Ambiguous Anniversary: The Bicentennial of the International Slave Trade Bans

By Marks, John Garrison | South Carolina Historical Magazine, July 2013 | Go to article overview

Ambiguous Anniversary: The Bicentennial of the International Slave Trade Bans


Marks, John Garrison, South Carolina Historical Magazine


Ambiguous Anniversary: The Bicentennial of the International Slave Trade Bans. Edited by David T. Gleeson and Simon Lewis. The Carolina Lowcountry and the Atlantic World. (Columbia: University of South Carolina Press, 2012. Pp. xxiii, 216; $49.95, hardcover.)

In 2008, just a year before the inauguration of the United States's first African American president, the anniversary of a major event in the history of New World slavery passed largely unnoticed in this country: the two hundredth anniversary of the banning of the international slave trade. Great Britain, meanwhile, celebrated the bicentennial of their ban on the international slave trade in 2007 quite remarkably, with exhibitions, conferences, and cultural events held throughout the year. Ambiguous Anniversary: The Bicentennial of the International Slave Trade Bans, edited by David T. Gleeson and Simon Lewis, emerged from one of the few American events to commemorate the occasion, a conference sponsored by the College of Charleston's Carolina Lowcountry and Atlantic World Program that examined the wider intellectual and historical problems associated with the slave trade bans and the celebration of their anniversaries. This volume challenges the reader to critically consider the different paths taken by the United States and Great Britain to ban the slave trade and what bans on the Atlantic trade meant for the future of slavery in North America and the British Caribbean. It also asks us to do the same for the legacy of the slave trade bans and their commemorations on either side of the Atlantic.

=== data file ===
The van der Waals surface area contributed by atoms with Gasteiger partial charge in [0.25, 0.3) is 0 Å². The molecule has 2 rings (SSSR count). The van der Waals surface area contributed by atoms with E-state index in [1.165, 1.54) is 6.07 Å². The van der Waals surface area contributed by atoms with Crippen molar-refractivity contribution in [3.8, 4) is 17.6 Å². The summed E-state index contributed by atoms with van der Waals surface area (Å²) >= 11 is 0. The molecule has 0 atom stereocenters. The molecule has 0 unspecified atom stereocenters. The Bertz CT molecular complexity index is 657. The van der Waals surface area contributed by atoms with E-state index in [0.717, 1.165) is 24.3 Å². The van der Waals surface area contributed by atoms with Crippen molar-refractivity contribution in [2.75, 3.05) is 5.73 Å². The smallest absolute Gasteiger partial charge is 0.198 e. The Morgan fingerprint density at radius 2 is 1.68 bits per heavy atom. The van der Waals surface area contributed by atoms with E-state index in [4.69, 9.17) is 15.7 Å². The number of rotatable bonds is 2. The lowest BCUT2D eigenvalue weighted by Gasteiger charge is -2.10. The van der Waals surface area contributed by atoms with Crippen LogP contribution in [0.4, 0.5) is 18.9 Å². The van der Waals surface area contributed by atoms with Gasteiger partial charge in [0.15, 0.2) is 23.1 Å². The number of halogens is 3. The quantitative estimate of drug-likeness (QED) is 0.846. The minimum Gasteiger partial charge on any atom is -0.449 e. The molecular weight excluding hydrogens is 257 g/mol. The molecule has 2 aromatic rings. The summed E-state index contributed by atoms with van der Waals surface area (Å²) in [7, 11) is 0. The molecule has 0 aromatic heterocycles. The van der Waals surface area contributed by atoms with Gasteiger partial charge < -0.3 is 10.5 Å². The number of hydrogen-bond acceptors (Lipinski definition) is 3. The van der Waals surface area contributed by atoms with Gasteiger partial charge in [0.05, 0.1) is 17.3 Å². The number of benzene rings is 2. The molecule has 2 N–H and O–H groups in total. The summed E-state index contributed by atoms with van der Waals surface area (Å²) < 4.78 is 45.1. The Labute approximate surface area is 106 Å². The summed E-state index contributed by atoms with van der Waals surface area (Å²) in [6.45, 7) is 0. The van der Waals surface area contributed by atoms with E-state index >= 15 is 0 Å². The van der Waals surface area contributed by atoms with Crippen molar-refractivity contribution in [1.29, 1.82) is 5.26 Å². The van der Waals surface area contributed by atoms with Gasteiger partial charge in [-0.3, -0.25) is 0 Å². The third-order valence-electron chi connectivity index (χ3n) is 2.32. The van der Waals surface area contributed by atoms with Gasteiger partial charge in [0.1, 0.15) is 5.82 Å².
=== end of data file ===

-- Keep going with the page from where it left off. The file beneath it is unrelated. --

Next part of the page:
Because of South Carolina's extremely prominent role in the importation of Africans to the United States-three-fifths of all enslaved people imported came through the state's ports, the vast majority disembarking in Charleston-South Carolina figures prominently in this volume. In the first and second chapters, Kenneth Morgan and Jonathan Mercantini, respectively, address the complicated political calculations that ultimately made the United States's 1808 ban possible. Morgan argues that the ban was a "subdued process, and not the result of a sustained abolitionist crusade" (p. 2). Rather, politicians conceived the slave trade more in economic terms than moral ones, as individual states placed various proscriptions on slave importations long before 1808. This made the final ban less climactic than some have contended. Mercantini also delves into the politics of the slave trade ban, analyzing South Carolina's role in securing a constitutional guarantee that the trade would continue for at least twenty years after ratification in 1787. Mercantini notes that historians have underestimated South Carolina's leverage in constitutional debates about slavery and the slave trade. He argues that South Carolina delegates to the Constitutional Convention played a crucial role in winning concessions over slavery, particularly the guarantee that the slave trade would remain open for at least two decades. According to Mercantini, the South Carolina delegates "had a long-demonstrated commitment to slavery first and everything else-independence, union, and equality-second" (p. 47). This commitment, coupled with their "political culture of brinksmanship," ensured that the constitution would be a proslavery document (p. 47).

South Carolina plays a role in several of the other essays as well. Gregory E. O'Malley, for instance, discusses how for many Africans, the Atlantic slave trade did not end with disembarkation. …

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